Small changes can translate into surprisingly significant outcomes. For every 1,000 students who transition to digital forms and signatures, schools save an average of 1,530 gallons of water, 533 pounds of wood, 534 kilowatt-hours of energy, 84 pounds of waste, and 1,287 pounds of carbon dioxide. (Want to calculate your school’s potential savings? Check out our Savings Calculator.)
Moving toward paperless education environments
In the future, educators expect paperless environments to become even more essential. That means it’s important to make progress on digital transformation initiatives. Going paperless will only become more vital in terms of sending, signing and managing documents. No less than 77 percent say this need has accelerated over the last 12 months — and 85 percent expect it to continue to grow throughout the next five years and beyond.
And while barriers to a paperless world are unavoidable, respondents cited faculty and staff as the top issues — far more than any technological hurdle. However, these challenges present a learning opportunity, where additional resources can be deployed to support and accelerate the adoption of paperless processes. Professional development sessions, change management training, and tool consolidation are all tactics that could help.
When transitioning to a paperless environment, institutions tend to face five key challenges. First, 29 percent of education professionals say faculty and staff buy-in is difficult to secure. Second, 24 percent cite a lack of access to technology for staff members. Third, 22 percent of educators point to a lack of funding. Fourth, 21 percent indicate issues with implementation processes. And fifth, 21 percent note a lack of information technology (IT) resources dedicated to help.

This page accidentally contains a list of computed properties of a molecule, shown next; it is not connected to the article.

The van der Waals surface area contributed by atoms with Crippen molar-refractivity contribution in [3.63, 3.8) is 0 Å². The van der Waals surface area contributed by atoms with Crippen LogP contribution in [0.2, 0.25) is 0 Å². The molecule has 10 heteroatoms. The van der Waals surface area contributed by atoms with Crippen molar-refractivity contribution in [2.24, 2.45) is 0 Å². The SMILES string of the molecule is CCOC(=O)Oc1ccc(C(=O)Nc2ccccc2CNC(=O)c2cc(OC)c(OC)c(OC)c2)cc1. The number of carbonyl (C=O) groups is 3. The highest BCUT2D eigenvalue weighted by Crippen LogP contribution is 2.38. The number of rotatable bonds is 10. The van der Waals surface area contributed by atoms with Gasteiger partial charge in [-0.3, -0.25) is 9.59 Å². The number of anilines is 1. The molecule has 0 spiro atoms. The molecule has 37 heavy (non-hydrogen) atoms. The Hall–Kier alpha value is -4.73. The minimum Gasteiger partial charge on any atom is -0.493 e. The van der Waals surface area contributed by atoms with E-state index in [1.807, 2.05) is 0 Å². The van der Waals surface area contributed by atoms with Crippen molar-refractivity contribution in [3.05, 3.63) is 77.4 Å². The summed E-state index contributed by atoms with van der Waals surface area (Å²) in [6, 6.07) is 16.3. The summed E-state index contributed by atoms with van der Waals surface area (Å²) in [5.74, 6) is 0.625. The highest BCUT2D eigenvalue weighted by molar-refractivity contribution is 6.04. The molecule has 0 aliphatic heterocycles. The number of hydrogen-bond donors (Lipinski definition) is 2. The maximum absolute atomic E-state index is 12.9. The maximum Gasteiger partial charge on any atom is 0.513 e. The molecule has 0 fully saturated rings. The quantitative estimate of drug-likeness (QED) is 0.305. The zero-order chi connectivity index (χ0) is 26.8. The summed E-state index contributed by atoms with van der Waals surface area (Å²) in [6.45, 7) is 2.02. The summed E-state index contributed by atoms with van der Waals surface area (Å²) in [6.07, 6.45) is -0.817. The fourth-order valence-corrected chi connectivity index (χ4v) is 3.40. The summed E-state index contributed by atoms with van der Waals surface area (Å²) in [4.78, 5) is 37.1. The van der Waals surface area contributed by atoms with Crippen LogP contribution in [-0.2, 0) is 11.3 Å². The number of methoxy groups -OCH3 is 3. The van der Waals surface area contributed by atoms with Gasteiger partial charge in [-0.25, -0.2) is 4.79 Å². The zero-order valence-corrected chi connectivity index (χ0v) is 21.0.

If you’re facing the challenge of transitioning to a paperless educational environment, a well-known, trusted, and secure solution can help garner buy-in among faculty and other staff members. Among respondents surveyed, a full 70 percent said they were familiar with Adobe Sign — it’s a highly recognizable name, built on trust.
E-signing provides resiliency and flexibility in today’s increasingly unpredictable education world. Digital signatures safeguard consistent workflows in response to changing conditions like weather or health emergencies. In fact, access to digital services like e-signatures is a crucial component of technology parity: ensuring that all employees and students have secure access to the resources required to perform their work.
Adobe is here to empower schools to make strides in digital transformation. To find out how Adobe Sign can help your school go paperless, visit our website.